Soil – The Key to a Successful Garden

Soil is the determining factor in all your gardening endeavors. The success and failure you’ll get from your home gardening venture depends on the kind of soil you have.

It’s therefore important to know the type of soil you have in your garden and how to improve its structure if it’s not responding to the needs of your plants.

Soil Quality

You should investigate the quality of your garden soil if it warrants the soil nutrients available for your crops.

There are only three major plant elements that are mostly needed by all crops in their entire growth process, such as Nitrogen, Phosphorous, and Potassium.

You may also want to read How to know and Improve your Soil Quality ?

These soil elements are required by the plants from their early growth period until their productive phase up to maturity or harvest time.

There are other minor soil elements that contributes to the growth vigor of the plants, but they’re only consumed in a small quantity as against the 3 major elements that are consumed in large amounts.

To know how the soil contributes to the success in your gardening venture, let me illustrate some key points about a productive soil.

In order to improve the quality of your soil, check How to Enrich Your Soil Cheaply & Naturally With Composting.

Top soil

Top soil

Looking at your soil profile, it constitutes about 6 inches of the top rich portion of the upper horizon where all the organic materials including

  • some millions of beneficial bacteria,
  • worms,
  • decayed plant and animal materials,
  • and fungi are found that contribute to make a healthy and rich soil for sustaining plant growth.

It has the highest concentration of organic matter and microorganisms and is where most of the Earth’s biological soil activity occurs.

Topsoil is composed of mineral particles, organic matter, water, and air. Organic matter varies in quantity on different soils. (source)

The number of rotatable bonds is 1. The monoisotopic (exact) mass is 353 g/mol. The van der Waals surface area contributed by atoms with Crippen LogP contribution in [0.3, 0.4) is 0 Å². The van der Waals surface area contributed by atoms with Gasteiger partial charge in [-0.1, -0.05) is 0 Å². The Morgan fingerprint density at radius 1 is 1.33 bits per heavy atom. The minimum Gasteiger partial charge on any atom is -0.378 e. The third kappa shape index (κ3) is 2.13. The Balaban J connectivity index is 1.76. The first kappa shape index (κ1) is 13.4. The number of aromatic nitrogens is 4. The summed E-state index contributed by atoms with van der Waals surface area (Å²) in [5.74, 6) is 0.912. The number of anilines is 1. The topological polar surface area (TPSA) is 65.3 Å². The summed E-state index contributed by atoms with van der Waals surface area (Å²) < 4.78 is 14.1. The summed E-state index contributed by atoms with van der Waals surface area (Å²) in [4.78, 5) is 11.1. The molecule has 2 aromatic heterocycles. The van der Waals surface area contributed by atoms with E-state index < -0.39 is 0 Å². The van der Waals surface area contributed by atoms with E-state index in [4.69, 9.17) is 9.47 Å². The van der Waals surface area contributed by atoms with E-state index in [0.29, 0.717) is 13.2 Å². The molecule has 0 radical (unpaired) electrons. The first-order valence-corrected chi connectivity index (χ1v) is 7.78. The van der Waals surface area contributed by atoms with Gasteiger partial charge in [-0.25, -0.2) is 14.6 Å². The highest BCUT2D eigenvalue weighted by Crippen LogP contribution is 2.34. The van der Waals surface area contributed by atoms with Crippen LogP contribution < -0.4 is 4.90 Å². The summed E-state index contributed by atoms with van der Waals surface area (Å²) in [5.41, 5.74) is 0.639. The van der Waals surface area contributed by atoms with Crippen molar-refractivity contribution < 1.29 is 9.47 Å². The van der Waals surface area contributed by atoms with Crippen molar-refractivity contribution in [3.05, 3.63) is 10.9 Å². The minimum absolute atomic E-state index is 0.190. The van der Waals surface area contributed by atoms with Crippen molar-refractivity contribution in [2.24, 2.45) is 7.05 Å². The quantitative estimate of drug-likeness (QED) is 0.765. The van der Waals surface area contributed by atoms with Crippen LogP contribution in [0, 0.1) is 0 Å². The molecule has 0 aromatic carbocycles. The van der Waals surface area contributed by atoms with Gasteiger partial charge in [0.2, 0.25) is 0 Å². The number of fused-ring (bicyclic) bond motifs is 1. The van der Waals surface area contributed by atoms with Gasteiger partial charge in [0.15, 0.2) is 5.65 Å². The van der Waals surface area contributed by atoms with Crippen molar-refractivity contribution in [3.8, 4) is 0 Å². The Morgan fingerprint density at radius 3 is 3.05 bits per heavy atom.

These organic materials are the ones that feeds some soil organisms to keep them active to function in enriching to form an organically rich soil.

Read also TopSoil : Criteria to Choose and Buy the TopSoil


Subsoil is the layer of soil under the topsoil on the surface of the ground. Like topsoil, it is composed of a variable mixture of small particles such as sand, silt and clay, but with a much lower percentage of organic matter and humus. (source)

This is found next to the top soil which is made up of less distinct soil horizons.

It does not contain much biological life. However, it has a big role how well plant roots absorb some food nutrients for maximum utilization and how the process of soil draining takes place.

During soil cultivation, you should always loosen the subsoil by plowing or using spade, shovel or garden fork to allow the plant roots to move freely and easy draining out of excess soil water.

A loose subsoil allows more oxygen to reach the plant’s root system which is necessary for plant vigorous growth.

Clay Soil

Clay soil

Clay soil is the less desired type by home gardeners because of its sticky characteristics that is hard for the plants to grow productively.

But, you can improve clay soil by continuous cultivation or plowing to create a more loosen soil and adding some organic materials to enrich it.

Clay soil is only ideal for planting rice in paddies because of its retaining water holding capacity that withstand long water retention needed by rice during its early productive stage.

Assessing the soil characteristics in your garden, you can decide whether it’s suited for planting or you need some amendments to make it organically rich for planting purposes.

Read also Top 3 Enriching Soil Amendment Recipe: Features & Review of Soil Additives.

Happy gardening!